Will Boris Johnson break his promise to 'get Brexit done' by October 31?
- Boris Johnson will this week attempt to ram his Brexit deal through parliament as he quickly runs out of time to take Britain out of the EU by the EU's deadline of October 31.
- Johnson is slowly gaining support for his deal among opposition Members of Parliament after years of deadlock.
- However, there is little time to pass his deal through both houses of Parliament before the Brexit deadline.
- Johnson's opponents hope to scupper his deal through a series of amendments, most if not all of which, are set to fail.
- There remains a narrow window of opportunity for Johnson to keep his promise to allow the UK to leave the EU this month.
- The EU is preparing to delay Brexit until next year if Johnson fails.
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Boris Johnson will on Monday launch his attempt to get Brexit through the UK parliament in time for him to keep his promise to take Britain out of the EU by October 31.
He will attempt to hold a simple vote for Members of Parliament to approve his deal, before bringing forward the legislation required to implement Brexit in UK law.
Johnson's week comes after MPs on Saturday forced him to abandon a vote on his Brexit deal and instead ask the EU to delay Brexit by three months.
The EU is waiting to see whether the prime minister can ram his deal through this week, before deciding to agree to the request.
So will Brexit be delayed until next year or can Johnson still somehow find a way through to keeping his promise? Here's everything you need to know about how things will pan out this week.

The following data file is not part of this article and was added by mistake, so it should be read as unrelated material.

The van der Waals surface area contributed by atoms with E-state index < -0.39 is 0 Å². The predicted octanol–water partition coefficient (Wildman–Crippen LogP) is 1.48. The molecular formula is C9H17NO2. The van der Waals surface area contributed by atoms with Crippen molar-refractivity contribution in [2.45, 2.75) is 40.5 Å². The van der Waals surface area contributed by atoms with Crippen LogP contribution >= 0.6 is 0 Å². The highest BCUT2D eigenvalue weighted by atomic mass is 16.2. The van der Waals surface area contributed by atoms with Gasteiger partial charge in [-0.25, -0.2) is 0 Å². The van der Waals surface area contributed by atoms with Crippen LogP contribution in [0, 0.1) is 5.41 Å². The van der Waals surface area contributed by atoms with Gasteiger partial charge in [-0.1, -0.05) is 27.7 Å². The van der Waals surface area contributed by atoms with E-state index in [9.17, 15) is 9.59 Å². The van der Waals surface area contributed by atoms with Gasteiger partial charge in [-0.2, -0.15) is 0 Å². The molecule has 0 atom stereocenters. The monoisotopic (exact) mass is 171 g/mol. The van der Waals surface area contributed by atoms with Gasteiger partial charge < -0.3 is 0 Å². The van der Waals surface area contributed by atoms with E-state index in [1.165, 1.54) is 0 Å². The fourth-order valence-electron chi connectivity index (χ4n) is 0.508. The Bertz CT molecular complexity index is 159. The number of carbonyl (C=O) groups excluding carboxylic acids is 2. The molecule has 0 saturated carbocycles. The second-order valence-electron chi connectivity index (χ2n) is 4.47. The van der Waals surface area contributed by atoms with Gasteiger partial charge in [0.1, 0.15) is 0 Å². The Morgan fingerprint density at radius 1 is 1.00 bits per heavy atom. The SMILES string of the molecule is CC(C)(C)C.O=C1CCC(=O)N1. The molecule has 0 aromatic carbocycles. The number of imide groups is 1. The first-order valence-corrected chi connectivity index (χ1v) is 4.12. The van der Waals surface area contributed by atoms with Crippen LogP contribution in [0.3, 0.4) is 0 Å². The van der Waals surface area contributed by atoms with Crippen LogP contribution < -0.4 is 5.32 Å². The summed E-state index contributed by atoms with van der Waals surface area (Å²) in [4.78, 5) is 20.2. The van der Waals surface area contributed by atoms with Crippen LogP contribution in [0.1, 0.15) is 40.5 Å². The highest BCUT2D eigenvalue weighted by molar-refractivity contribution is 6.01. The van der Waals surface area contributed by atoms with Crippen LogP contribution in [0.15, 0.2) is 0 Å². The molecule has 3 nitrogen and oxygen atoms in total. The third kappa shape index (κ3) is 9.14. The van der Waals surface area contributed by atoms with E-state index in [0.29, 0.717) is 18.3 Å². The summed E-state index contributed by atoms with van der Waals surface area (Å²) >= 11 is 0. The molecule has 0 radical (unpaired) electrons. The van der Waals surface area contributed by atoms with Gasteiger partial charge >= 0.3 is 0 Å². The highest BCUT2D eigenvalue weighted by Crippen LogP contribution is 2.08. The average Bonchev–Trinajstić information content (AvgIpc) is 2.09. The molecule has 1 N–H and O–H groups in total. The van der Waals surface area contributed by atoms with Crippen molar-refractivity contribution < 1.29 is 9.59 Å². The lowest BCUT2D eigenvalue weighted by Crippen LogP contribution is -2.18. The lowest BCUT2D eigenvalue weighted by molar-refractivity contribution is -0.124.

To delay or not to delay?
On Saturday Johnson attempted to hold a "meaningful vote" on his Brexit deal by asking MPs whether they wished to approve it or reject it.
However, parliament blocked Johnson's bid for a straight approval and withheld their support for the deal until all Brexit-related legislation has been scrutinised and passed.
Oliver Letwin, the Conservative MP who tabled the amendment, was worried that approving the deal without approving the accompanying legislation could lead to the UK leaving the EU without a deal at the end of the month, as it would allow Johnson to withdraw his request to the EU for an extension.
Another meaningful vote?
Johnson will again to hold a simple "yes/no" vote on his deal on Monday by attempting to bring forward Saturday's motion again.
However, Johnson's plan is likely to be thwarted. Firstly, John Bercow, the House of Commons speaker, is widely expected (including by Downing Street) to rule it out because the motion was essentially already debated and voted down on Saturday.
Under parliamentary convention, a motion that is "the same in substance" as one tabled in the same session of parliament can't be brought forward again.
Bercow is likely to rule out a vote today, after saying on Saturday that he had been "blindsided by the matter" and adding: "I would that it had not been so."
If Bercow does unexpectedly allow a vote to go ahead, however, MPs could simply stage a repeat of Saturday by passing Letwin's amendment again.
That would withhold support for the deal until the Withdrawal Agreement Bill - which is required for the UK to leave the EU in an orderly way - has been passed.
Either way, Johnson is set to be back to square one by time Monday comes to an end.
So can Boris Johnson pass his deal by the end of this week?
It's unlikely. Even if everything goes its way, the UK government can only expect to pass the bill through the House of Commons by the end of this week. It would then need to go to the House of Lords, who would be likely to amend the bill further. Even with a fair wind, tying the whole process up before October 31 looks incredibly difficult.
However, it's not impossible and on Tuesday, the government will bring forward two votes which will get the process moving.
The first critical vote will be the second reading of the Withdrawal Agreement Bill. MPs will be asked to let the Brexit legislation progress pass through to the next stage of its journey into becoming law. As things stand he appears to have a good chance of succeeding here, albeit by only a slim majority.